Multiple sclerosis (MS) is a common neurologic disease in young and middle-aged adults affecting approximately 35,000 Canadians. The objectives of this study were to estimate the annual and lifetime costs of MS from the Canadian societal perspective.
Patients were consecutively recruited by neurologists in 14 MS outpatient clinics across Canada. They were classified according to the Expanded Disability Status Scale (EDSS) into three groups: mild (EDSS ≤ 2.5), moderate (EDSS = 3.0-6.0) and severe (EDSS ≥ 6.5). Sociodemographic, clinical and resource utilization data were collected retrospectively for the three months prior to patient inclusion. Costing of resources was performed from Ministry of Health, private third party payers, patient and societal perspectives. Average Canadian costs ($CDN 1995) were valued from available provincial data.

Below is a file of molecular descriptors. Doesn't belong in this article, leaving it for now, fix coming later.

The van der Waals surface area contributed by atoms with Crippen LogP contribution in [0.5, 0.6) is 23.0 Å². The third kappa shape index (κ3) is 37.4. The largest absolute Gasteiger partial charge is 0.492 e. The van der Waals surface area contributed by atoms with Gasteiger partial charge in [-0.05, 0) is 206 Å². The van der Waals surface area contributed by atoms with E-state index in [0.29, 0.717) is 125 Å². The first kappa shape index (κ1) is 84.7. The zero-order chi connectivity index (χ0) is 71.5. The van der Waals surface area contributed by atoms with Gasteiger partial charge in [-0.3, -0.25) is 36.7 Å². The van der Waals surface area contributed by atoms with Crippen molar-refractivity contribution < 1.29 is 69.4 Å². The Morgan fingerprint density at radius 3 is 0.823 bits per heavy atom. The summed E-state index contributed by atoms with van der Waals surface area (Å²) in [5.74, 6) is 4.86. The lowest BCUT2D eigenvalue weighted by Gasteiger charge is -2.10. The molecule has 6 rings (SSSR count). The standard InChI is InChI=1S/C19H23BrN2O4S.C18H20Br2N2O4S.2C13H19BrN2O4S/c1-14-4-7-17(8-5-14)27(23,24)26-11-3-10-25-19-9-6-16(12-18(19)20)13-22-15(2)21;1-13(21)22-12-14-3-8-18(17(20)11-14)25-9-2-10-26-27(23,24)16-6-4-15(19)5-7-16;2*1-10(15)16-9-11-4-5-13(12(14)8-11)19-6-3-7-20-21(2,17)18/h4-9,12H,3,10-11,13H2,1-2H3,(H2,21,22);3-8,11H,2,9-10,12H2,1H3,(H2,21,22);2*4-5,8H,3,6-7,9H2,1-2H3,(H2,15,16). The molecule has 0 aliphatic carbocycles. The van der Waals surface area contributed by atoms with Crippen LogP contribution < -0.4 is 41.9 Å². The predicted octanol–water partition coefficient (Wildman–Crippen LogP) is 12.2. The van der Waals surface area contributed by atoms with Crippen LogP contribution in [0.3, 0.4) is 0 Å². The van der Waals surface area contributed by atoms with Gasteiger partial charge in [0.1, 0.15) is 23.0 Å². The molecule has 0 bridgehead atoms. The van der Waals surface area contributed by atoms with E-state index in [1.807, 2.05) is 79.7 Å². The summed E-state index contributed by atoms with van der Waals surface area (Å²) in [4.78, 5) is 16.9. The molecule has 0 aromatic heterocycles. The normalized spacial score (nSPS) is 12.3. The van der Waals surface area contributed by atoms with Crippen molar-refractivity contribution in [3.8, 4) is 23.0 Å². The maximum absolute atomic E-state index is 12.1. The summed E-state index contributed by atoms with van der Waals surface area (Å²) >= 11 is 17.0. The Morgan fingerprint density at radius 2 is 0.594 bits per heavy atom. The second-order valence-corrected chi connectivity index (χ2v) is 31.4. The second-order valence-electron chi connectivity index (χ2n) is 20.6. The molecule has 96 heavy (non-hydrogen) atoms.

A total of 198 patients were included in the analysis (mild: n = 62, moderate: n = 68 and severe: n = 68). Costs increased with increasing EDSS scores, from all perspectives. The annualized societal costs per patient were $CDN 14,523, $CDN21,698 and $CDN37,024 for the mild, moderate and severe groups, respectively. In all severity groups, most of the financial burden is borne by patients, from 74% to 88%. Indirect costs, namely lost daily activity/leisure time and lost productivity, were the major societal cost drivers. The lifetime cost of MS, including patient institutionalization, was estimated to be $CDN 1,608,000 per patient.
In Canada, MS is associated with enormous direct and indirect costs. Patients carry most of the economic burden of this disease. The results of this burden of illness study provide a basis for cost-effectiveness analyses of new therapeutic interventions for MS.